BERKELEY HEIGHTS, NJ – As the voting day nears over a crucial turf battle between Warren and Berkeley Heights, proponents on both sides of the Berkeley Aquatic Center proposal are making "get out the vote" efforts.
The ongoing issue has many Berkeley Heights residents, especially those living in the vicinity of Emerson Lane and Hillcrest Avenue, combatting the plan for a 51,000-square-foot building just over the county line in Warren.
“Warren receives the tax benefit. We get the sewage,” opponents have said.  Neighbors have objected to the 251 space parking lot, the size of the facility to be built on 15 acres and the potential for additional traffic.  Mayor Joe Bruno, an outspoken critic of the proposal, has also said that there is a danger that the Berkeley Heights sewer system could become contaminated with chlorine because of the BAC using the system should the proposal be approved by voters.
But proponents say about 50% of visitors to the center would be coming in from Route 78, exit 40, which would actually relieve traffic in Berkeley Heights and that the chlorine contamination argument is misleading at best. Those favoring the plan, Back the BAC, collected a petition of enough certified signatures, about 585, to support a referendum vote under the Faulkner Act.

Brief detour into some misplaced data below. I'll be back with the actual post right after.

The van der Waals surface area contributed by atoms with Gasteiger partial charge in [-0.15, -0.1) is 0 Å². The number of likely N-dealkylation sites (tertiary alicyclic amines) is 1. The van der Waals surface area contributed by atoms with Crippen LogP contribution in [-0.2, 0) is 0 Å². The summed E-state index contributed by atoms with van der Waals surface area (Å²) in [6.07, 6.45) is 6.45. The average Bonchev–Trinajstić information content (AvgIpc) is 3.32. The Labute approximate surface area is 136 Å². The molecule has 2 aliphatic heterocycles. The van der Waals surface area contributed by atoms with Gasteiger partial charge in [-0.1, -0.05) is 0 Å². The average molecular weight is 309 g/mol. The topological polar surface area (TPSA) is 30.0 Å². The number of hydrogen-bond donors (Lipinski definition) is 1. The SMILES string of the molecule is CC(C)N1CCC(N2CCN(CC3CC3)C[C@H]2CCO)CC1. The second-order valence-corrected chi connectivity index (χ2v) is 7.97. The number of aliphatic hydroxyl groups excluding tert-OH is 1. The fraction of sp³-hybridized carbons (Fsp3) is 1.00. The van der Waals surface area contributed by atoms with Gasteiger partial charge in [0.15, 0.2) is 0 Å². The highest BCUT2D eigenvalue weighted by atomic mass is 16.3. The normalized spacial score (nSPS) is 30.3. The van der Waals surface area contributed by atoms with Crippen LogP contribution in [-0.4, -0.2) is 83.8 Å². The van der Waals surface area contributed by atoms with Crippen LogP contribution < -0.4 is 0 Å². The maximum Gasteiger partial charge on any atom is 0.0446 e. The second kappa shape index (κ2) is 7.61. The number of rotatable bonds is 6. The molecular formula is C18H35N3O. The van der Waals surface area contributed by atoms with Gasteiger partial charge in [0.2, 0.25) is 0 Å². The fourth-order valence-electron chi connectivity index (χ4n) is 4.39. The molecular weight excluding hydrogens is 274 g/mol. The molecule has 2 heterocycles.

Opponents say that the BAC will result in higher taxes but BAC proponents say taxes will not increase.
The BAC says that the Township will receive approximately $100,000 in revenue from fees it will have to pay to use the sewer system.  Opponents say that if a residential development is built instead of the BAC facility, at least that much revenue will be produced from the development using the sewer system.
Several months ago the Berkeley Heights Township Council voted down an amendment to the sewer agreement with Warren, with Councilman Ed Delia casting the only yes vote. The council has said that the agreement does not allow for commercial structures to utilize the system, but others disagree.
Union County Judge Karen M. Cassidy denied the township’s request to file a preliminary injunction and ordered a special election, which will be held this coming Tuesday.
Warren Swim Coach Chuck Warner has said, “This is an opportunity that comes along once every 50 years.” Frank Busch, National Team Director of USA Swimming in Colorado, referred to the plan as “a world class development” and that the activities offered cultivate safety, training and competition.
According to Jim Wood, director of the BAC, 50 sites were studied by the principals, but this was the only one that met with zoning requirements. The location, topography and access to Route 78 were other considerations. For every tree taken out to build the facility, two would be planted, he said. 
The center would hold 40 weekend meets a year.  A 50-meter U.S. Olympic swimming pool was purchased by BAC a few years ago and brought from California to New Jersey. It is still in storage.
“We give back to the community,“ Wood said. He has been a swim coach at BAC since 1972.  “I’ve loved what I was able to do.” He noted that two years ago, the center was able to give lessons “to 5,000 kids who had no opportunity.”  In addition, the center offers public recreational swimming, adult fitness and hosts special olympics  and para-olympics.

Both proponents and those opposed have been vocal on the issue.

“On May 7 you will have your say and after that, you will live with the results,” Berkeley Heights Mayor Joseph G. Bruno said.